In Search of Ancient Oregon:
A Geological and Natural History
By Ellen Morris Bishop
(Timber Press, 288 pages, $39.95)
If every Ph.D. geologist could write and use a camera as well as Ellen Morris Bishop, rock science would be a very popular subject. When was the last time you picked up a geology text that started like this?
``Once upon a time, when dinosaurs roamed Montana and pterosaurs ruled the skies, there was no Oregon. In those days, more than 100 million years ago, Pacific waves broke on Idaho shores. ... The oldest rocks of Oregon lay far offshore, gathering as coral-fringed islands in a shallow tropical sea.''
Morris received her Ph.D. in geology from Oregon State University. She's taught at Eastern Oregon University, Lewis and Clark College and Marylhurst University and has worked as a newspaper columnist and science writer. All that experience shows in this appealing large-format book.
The text is enhanced by more than 200 color photographs taken by Bishop, using large- and medium-format cameras, and sometimes panoramic and 35 mm cameras. Many are downright stunning, and all are informative.
"In addition to a meaningful and thought-provoking balance of color and form," Bishop writes, "geological images should evoke time that exceeds our experience, and scales that dwarf our imagination." Hers do.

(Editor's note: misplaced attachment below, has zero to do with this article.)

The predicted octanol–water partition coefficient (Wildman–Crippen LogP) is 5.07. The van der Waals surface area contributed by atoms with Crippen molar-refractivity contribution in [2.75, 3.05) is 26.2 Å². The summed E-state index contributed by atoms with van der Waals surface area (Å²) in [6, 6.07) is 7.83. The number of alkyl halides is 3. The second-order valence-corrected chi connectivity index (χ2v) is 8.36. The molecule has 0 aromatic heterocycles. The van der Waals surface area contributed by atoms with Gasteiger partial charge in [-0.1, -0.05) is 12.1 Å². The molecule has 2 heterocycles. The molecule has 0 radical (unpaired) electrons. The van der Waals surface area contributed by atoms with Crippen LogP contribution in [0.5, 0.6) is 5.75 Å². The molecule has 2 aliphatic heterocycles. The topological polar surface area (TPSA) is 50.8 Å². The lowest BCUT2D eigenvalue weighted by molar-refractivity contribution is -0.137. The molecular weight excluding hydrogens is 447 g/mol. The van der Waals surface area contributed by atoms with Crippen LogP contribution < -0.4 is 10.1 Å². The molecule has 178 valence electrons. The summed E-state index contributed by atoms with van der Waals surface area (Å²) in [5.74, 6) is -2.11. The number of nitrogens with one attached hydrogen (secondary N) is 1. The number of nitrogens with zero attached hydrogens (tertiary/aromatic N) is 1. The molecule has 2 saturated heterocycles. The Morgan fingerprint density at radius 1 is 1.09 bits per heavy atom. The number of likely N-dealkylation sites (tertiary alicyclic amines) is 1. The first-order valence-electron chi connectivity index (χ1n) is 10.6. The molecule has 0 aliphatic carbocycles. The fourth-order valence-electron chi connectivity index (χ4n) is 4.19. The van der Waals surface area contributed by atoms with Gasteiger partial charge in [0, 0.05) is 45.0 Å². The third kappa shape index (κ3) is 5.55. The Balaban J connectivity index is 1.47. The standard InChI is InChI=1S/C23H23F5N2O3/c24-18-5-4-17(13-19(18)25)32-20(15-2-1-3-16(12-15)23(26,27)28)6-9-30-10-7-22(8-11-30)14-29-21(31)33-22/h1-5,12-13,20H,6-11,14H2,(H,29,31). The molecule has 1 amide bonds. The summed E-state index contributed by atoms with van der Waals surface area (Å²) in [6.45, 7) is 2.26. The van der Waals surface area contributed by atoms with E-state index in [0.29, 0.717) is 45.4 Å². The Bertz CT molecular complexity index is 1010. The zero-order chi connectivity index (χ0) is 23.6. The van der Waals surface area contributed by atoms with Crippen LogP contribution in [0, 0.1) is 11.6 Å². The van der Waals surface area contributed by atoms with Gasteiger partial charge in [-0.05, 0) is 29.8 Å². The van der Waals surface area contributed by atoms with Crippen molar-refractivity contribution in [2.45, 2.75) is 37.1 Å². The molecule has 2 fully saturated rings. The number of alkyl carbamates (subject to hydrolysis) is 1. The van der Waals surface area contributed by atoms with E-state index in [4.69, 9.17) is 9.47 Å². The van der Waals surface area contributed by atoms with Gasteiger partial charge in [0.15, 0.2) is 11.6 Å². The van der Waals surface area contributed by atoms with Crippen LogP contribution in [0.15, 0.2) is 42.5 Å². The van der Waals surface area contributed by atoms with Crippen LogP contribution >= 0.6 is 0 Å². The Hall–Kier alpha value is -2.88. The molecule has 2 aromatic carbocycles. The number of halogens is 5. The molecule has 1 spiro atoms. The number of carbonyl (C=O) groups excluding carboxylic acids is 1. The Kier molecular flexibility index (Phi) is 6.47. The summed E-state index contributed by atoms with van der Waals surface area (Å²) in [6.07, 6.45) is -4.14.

Pick this book up off the coffee table, and it will be hard to put down.
The author will give a lecture and slide show at 7 p.m. Monday at Tsunami Books, 2585 Willamette St.
Every War Has Two Losers:
William Stafford on Peace and War
Edited by Kim Stafford
(Milkweed Editions, 168 pages, $16)
Raising Our Voices: An Anthology
of Oregon Poets Against the War
Edited by Duane Poncy
and Patricia McLean
(the habit of rainy nights press,
158 pages, $10)
Tuesday is Veterans Day, a good day for thinking about war and peace.
Poet and pacifist William Stafford, a conscientious objector during World War II, did just that all his life. Kim Stafford shares some of his father's insights in "Every War Has Two Losers." It includes some previously unpublished daily musings along with published poems: "If you don't know the kind of person I am / and I don't know the kind of person you are / a pattern others have made may prevail in the world / and following the wrong god home we may miss our star."
The poems collected in "Raising Our Voices" are more urgent but rougher and less powerful. This year, Oregon Poets Against War invited people to sound off and send in.
More than 135 poets, ranging widely in age and ability, contributed to this anthology. Some of the poems would come across better from a soap box or at a poetry slam than in print; many are good, but few are likely to last as long as Stafford's.
One good one is "Frogs of War" by Barbara LaMorticella: "So now the frogs of war are croaking / from their pond of fire / and all the haters of peace, emboldened / croak back / they have only two notes: Kill Take / Kill Take."
Road Kill in the Closet
By Jan Eliot
(Four Panel Press, 190 pages, $13.95)
Hey, we can say we knew her when. Eugene cartoonist Jan Eliot tried her wings in The Register-Guard, and now she's nationally syndicated. The condition seems chronic, because this is "Book Four of the Syndicated Cartoon Stone Soup."
Her cartoon vignettes about "an extended family living in a household where uproar rules" usually have more than one panel. But here's one that stands by itself: